On the morning of 15 November 1988, an ex-policeman, Barend Hendrik Strydom, drove past Church Square in Pretoria looking for a black person to kill. Outside the Palace of Justice where ambassadors and church leaders, television crews and celebrities, lawyers and family members were gathering to hear the judge deliver his verdict on those accused in the Delmas [Treason] Trial, Church Square was full of policemen. Two blocks from the court, Strydom parked, then, laughing, he shot an eighty-eight year old woman, an Indian storekeeper, and another woman waiting in a hospital bus. He shot twenty-two people. Seven died.

 At first, most people thought the rampage had nothing to do with the Delmas Trial, but at Strydoms trial, another picture emerged. Strydom had come to Church Square looking for friends of the Delmas defendants. He hoped to kill Allan Boesak, President of the World Alliance of Reformed Churches and a patron of the United Democratic Front, the organization the trial was designed to crush.

On 13 September 1989, Boesak, Archbishop Desmond Tutu, and Gordon Oliver, the mayor of Cape Town led 30,000 marchers in protest after 23 people had been killed by police in protests against the exclusion of blacks, colouredsand Indians from parliamentary elections earlier in the month. The police were determined to stop the peace march, but Mayor Oliver convinced the national government to allow the protest, the first ever-official permission granted in the thirty-year liberation struggle.

In 1990, he resigned from his ecumenical offices after allegations of an extra-marital relationship and became active in politics on a full-time basis. The Reverend Nic Appolis succeeded him as moderator of the NG Sendingkerk. Two years later in 1992, Boesak was appointed to the New Independent Commission on International Co-operation. In 1994, Boesak became president of the Association of Christian Students in South Africa, and founded the Foundation for Peace and Justice in Belleville. He also served as the head of economic affairs for the ANC in the Western Cape. 

Boesak then moved from the pulpit to politics fulltime. He was elected as chairman of the ANC in the Western Cape. After the first democratic elections, Boesak became part of the new ANC led government. He was scheduled to become South Africa's ambassador to the United Nations in Geneva. However, two weeks before he was due to leave for Geneva, a corruption and fraud investigation was brought against him. He was accused of intercepting donations from Scandinavia intended for uplifting the poor. A Danish aid agency, Dan Church Aid, started the investigation into funds it had given Boesak's Foundation for Peace and Justice Agency in 1985. The agency claimed that they could not account for a large part of a $1 million donation. A Johannesburg law firm which carried out the investigation on behalf of Dan Church made public a report claiming that the Foundation for Peace and Justice had `diverted' $500,000 and that Boesak has `substantially enriched himself' with some of the funds. Later, questions were also raised about a donation of $50,000 Coca-Cola had made for a community project in the Cape and the alleged misuse of money from a children's trust started by a donation from US singer Paul Simon after his 1992 tour of South Africa.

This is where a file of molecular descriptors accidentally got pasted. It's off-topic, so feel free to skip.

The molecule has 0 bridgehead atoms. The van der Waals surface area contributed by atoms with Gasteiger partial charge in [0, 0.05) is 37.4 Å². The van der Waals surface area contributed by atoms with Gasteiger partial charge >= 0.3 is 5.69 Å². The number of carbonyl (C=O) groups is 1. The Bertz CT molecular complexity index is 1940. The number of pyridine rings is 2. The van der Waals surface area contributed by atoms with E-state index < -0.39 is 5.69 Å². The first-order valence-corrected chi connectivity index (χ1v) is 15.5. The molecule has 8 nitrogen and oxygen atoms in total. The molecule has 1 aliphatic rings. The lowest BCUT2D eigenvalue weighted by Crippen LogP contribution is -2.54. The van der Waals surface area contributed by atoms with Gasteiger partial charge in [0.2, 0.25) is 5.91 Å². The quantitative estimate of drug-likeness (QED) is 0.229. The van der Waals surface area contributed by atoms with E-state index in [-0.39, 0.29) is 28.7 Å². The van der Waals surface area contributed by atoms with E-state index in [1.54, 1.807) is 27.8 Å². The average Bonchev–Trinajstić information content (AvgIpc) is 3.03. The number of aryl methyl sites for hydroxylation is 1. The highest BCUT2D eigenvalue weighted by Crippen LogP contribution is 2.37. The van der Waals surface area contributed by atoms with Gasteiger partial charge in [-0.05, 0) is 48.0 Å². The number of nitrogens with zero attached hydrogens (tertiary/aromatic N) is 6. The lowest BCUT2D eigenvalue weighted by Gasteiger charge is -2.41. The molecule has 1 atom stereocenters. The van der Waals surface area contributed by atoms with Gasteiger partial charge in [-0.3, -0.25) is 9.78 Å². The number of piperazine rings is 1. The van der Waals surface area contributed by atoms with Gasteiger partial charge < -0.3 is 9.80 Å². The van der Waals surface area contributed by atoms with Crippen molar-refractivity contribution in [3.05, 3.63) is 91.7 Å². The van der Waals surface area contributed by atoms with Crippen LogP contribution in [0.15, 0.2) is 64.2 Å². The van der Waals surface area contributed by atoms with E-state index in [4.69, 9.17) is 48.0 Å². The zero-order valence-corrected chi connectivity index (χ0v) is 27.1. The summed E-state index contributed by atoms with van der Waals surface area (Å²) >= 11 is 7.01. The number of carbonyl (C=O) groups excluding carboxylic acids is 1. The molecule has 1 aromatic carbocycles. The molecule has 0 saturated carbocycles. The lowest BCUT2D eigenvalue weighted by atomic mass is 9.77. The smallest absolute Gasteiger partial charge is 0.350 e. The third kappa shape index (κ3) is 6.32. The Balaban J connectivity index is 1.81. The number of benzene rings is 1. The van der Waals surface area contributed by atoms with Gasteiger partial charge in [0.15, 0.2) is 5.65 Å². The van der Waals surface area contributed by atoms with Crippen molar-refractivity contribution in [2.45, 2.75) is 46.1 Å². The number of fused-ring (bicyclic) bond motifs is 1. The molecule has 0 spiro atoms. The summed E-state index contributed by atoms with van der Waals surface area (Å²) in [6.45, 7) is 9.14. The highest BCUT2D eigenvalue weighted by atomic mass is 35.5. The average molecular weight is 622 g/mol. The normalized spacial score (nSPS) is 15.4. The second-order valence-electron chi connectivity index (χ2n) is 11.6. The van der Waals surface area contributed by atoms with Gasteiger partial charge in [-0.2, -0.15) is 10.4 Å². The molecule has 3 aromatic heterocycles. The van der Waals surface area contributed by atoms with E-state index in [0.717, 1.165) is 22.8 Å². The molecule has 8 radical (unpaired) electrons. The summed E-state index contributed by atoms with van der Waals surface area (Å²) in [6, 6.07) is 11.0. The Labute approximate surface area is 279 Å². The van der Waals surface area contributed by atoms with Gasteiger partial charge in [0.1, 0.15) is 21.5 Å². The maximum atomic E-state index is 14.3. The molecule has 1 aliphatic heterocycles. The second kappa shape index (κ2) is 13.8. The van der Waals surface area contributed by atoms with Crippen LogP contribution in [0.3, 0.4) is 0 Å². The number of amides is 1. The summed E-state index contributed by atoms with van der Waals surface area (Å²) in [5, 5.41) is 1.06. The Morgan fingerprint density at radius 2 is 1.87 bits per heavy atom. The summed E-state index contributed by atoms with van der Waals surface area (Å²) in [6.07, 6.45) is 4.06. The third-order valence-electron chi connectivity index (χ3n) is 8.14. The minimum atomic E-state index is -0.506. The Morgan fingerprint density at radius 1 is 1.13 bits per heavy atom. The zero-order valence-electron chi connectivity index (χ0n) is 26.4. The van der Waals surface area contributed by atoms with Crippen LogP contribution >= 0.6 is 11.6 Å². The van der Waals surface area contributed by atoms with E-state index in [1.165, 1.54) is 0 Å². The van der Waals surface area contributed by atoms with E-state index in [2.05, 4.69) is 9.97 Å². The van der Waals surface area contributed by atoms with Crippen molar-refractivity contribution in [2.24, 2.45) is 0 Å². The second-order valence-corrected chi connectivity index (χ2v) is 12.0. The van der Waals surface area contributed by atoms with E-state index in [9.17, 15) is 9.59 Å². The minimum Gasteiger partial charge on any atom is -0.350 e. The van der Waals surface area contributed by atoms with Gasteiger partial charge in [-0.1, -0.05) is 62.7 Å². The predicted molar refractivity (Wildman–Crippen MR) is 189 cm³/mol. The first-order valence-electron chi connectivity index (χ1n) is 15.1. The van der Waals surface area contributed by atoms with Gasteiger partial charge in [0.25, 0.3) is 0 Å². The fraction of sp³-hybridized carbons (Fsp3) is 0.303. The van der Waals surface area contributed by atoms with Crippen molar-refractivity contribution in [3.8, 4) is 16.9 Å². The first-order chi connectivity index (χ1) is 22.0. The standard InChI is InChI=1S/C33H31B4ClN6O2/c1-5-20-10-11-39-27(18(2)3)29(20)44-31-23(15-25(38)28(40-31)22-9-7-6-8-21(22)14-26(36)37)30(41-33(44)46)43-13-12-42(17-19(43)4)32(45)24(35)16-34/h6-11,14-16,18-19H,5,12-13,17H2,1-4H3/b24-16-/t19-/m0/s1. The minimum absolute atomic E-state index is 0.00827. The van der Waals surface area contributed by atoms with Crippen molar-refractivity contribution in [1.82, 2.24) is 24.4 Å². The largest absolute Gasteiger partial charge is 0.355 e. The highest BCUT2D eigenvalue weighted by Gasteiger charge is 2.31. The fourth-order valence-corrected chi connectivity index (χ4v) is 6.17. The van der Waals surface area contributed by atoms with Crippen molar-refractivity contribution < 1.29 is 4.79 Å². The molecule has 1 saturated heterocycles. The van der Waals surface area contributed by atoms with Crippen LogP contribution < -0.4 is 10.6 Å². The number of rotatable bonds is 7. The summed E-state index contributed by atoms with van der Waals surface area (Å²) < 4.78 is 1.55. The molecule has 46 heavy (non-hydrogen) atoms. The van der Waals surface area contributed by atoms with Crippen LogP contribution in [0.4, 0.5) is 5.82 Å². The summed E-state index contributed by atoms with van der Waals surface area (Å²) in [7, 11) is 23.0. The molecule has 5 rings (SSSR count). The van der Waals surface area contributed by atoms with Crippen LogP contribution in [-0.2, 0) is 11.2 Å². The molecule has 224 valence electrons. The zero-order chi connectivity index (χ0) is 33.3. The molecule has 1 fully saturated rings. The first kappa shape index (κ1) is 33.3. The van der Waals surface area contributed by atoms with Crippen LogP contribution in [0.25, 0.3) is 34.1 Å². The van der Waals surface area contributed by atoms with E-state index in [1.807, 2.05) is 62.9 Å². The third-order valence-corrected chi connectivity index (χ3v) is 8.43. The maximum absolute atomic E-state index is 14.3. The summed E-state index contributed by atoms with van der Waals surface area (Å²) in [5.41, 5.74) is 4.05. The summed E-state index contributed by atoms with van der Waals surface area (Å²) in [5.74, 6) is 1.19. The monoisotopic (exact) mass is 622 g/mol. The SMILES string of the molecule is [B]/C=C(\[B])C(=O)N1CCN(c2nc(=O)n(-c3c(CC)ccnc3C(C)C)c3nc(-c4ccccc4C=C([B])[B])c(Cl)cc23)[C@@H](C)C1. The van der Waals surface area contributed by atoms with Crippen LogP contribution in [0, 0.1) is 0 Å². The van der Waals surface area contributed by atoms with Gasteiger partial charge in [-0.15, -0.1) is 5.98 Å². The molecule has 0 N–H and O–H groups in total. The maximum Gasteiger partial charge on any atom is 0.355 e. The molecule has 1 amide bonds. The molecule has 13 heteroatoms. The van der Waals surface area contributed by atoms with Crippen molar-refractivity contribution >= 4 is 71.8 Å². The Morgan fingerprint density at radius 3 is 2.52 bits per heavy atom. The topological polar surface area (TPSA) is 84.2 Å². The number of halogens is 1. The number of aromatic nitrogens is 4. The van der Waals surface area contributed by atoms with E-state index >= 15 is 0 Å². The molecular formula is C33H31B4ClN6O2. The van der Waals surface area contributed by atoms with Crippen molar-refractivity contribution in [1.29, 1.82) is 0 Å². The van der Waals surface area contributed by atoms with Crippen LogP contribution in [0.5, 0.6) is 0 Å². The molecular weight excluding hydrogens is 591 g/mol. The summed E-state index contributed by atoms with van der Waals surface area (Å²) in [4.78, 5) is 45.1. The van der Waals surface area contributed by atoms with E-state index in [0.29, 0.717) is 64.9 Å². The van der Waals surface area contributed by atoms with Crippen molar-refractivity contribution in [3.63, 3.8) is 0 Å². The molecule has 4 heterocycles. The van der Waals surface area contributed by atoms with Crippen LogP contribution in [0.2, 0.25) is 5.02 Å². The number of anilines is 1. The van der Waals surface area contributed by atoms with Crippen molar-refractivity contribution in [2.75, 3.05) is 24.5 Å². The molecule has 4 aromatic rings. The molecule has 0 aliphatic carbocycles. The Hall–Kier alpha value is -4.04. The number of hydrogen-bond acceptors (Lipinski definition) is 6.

In 1997 Boesak faced trial in Cape Town, charged with misappropriating more than half a million dollars in donations from international church and aid groups. Boesak continued to get support from members of the government who believed the allegations to be false. In March 1999, Boesak was convicted on three counts of theft and one of fraud and was sentenced to six years in prison. After serving only a year in Pollsmoor Prison in Cape Town, Boesak was granted a presidential pardon and released on 22 May 2001.

At its general synod of the Uniting Reformed Church in Southern Africa, on 2 October 2008, Boesak presented a lengthy report on homosexual to the members present. Boesak was the chair of a synodical committee appointed to clarify the theological and moral status of homosexual unions and to clarify the ordination of practicing homosexuals into ministry.Heinsisted that the church’s Belhar Confession demands the defence of the full rights of gay members. When the synod rejected this, he announced his intention to resign from all church offices and left the synod floor with his wife.

In 2008, Boesak joined the Congress of the People (COPE), the political party started by Mbhazima Shilowa and Mosiuoa ‘Terror’ Lekota, in theaftermath of former President Thabo Mbeki’s removal from then highest office of the land by the ANC. He resigned from the party in November 2009. That same year, the launch of Boesak’s autobiography was “postponed indefinitely” after former finance minister Trevor Manuel objected to claims that he and his family received “struggle accounting” money.  Manuel sent Boesak a lawyer’s letter over claims made in the book, which was due to be launched. Manuel’s spokesperson said Manuel had been advised that the publisher, Joho, had put the printing of the book on hold. Boesak was also due to speak at the Cape Town Book Fair but was dropped from the programme. In the book, Boesak, alleges that the ANC “knows where the money went”

In an address to the staff of the U.S. Consulate in Cape Town during a special event honouring Black History Month on 25 February 2011, Boesak linked the United States Civil Rights Movement and the struggle against apartheid. According to Boesak in 1966, he heard a clandestine recording of a speech by Dr. Martin Luther King, Jr. in which King recounted the parable of Rip Van Winkle, who slept through the American Revolution.  The speech crystallized in Boesak a determination not to sleep through the social change that he was convinced would come to South Africa.  Instead, he devoted the next two decades of his life to a courageous fight against the apartheid system.

Publications by Allan Boesak.

A Farewell to Innocence (1976)

Coming in Out of the Wilderness (1976)

Black and Reformed (1984)

The Finger of God (1982) (a collection of sermons dealing with such matters as the ministry in a Black situation, the death of Steve Biko and the Information Scandal.)